Summer blockbuster films always seem to find their way to video game consoles. In the past they have nearly always ruined the time and money we’ve spent playing those titles. Over the last few months we’ve had really good movie-based games, X-Men Origins: Wolverine Uncaged Edition, and Ghostbusters: The Video Game to name a few. Does Transformers: Revenge of the Fallen continue this trend, or does it fall victim to old conventions?
Unfortunately, there’s no clear answer. While there are issues (I’ll get to those in a moment), it delivers on a level that surpasses the first title, while clinging to the roots of the first title. This isn’t a bad thing. For all its shortcomings, the first Transformers title had a lot of great elements to it that I really enjoyed and wanted more of.
Transformers: Revenge of the Fallen loosely follows the movie. When I say loosely, I don’t mean good loosely, as in this is an attachment to the story we didn’t see in the film. No, I mean the bad loosely where there are just enough spoilers to give you the gist of what happens in the movie without going any deeper whatsoever. The Autobots have aligned themselves with the U.S. military to further protect Earth and combat the remaining Decepticons on the planet. Sam Witwicky has gone off to college and life is somewhat normal for the planet, except for the irrational attacks Decepticons make and the Autobots confront them and do billions of dollars in property damage.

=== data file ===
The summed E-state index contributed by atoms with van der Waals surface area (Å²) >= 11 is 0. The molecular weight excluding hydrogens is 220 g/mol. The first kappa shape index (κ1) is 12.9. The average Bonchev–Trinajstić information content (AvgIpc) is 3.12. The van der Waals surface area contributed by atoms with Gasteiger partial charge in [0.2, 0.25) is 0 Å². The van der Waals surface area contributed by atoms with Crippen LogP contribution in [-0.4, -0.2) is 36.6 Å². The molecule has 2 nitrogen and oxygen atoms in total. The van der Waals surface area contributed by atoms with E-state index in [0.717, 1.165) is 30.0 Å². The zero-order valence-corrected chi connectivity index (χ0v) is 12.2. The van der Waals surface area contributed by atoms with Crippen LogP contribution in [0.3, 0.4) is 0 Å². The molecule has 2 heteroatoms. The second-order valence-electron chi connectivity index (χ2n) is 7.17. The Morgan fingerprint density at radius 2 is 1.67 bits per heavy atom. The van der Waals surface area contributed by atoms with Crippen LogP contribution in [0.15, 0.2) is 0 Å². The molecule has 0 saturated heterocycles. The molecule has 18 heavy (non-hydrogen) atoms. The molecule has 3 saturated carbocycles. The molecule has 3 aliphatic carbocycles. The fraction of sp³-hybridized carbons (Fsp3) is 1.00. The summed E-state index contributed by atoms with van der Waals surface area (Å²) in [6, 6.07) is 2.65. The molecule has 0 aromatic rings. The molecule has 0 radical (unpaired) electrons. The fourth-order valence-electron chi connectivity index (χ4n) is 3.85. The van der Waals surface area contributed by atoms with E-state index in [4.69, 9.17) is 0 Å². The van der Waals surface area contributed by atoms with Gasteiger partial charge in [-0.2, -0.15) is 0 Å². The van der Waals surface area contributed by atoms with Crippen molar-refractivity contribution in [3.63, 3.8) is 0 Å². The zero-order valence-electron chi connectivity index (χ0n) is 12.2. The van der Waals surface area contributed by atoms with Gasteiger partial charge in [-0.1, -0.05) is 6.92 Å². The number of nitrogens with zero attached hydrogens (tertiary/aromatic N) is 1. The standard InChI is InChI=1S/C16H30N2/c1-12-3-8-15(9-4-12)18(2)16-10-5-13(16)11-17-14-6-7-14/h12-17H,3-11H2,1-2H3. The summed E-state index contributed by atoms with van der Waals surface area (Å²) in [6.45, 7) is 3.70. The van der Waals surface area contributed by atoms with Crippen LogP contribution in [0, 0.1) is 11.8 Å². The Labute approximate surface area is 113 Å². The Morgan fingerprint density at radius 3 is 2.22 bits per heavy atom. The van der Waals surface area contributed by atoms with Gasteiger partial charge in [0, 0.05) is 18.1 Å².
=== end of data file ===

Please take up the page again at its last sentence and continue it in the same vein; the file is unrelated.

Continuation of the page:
To kick things off, you have your standard tutorial for controls. Even though some things are slightly different depending on the side you choose, Autobot or Deception, each story basically mirrors one another. The endgame is the same just with Autobot or Decepticon influences. This is probably where the lackluster story suffers the most. As I said earlier, the story picks the meat off the proverbial bones of the movie. Add to this the non-descript changes between the good and evil sides of the story, and you’ll be hard-pressed to play through a second time to see the outcome of the other side. Contributing factors to this are the “cutscenes” if you can call them that. Consisting of merely a war room setting with the Transformers standing around talking about what is happening. Not only did it feel boring, it actually made me care less about what was going on; I just wanted to do missions to destroy robots.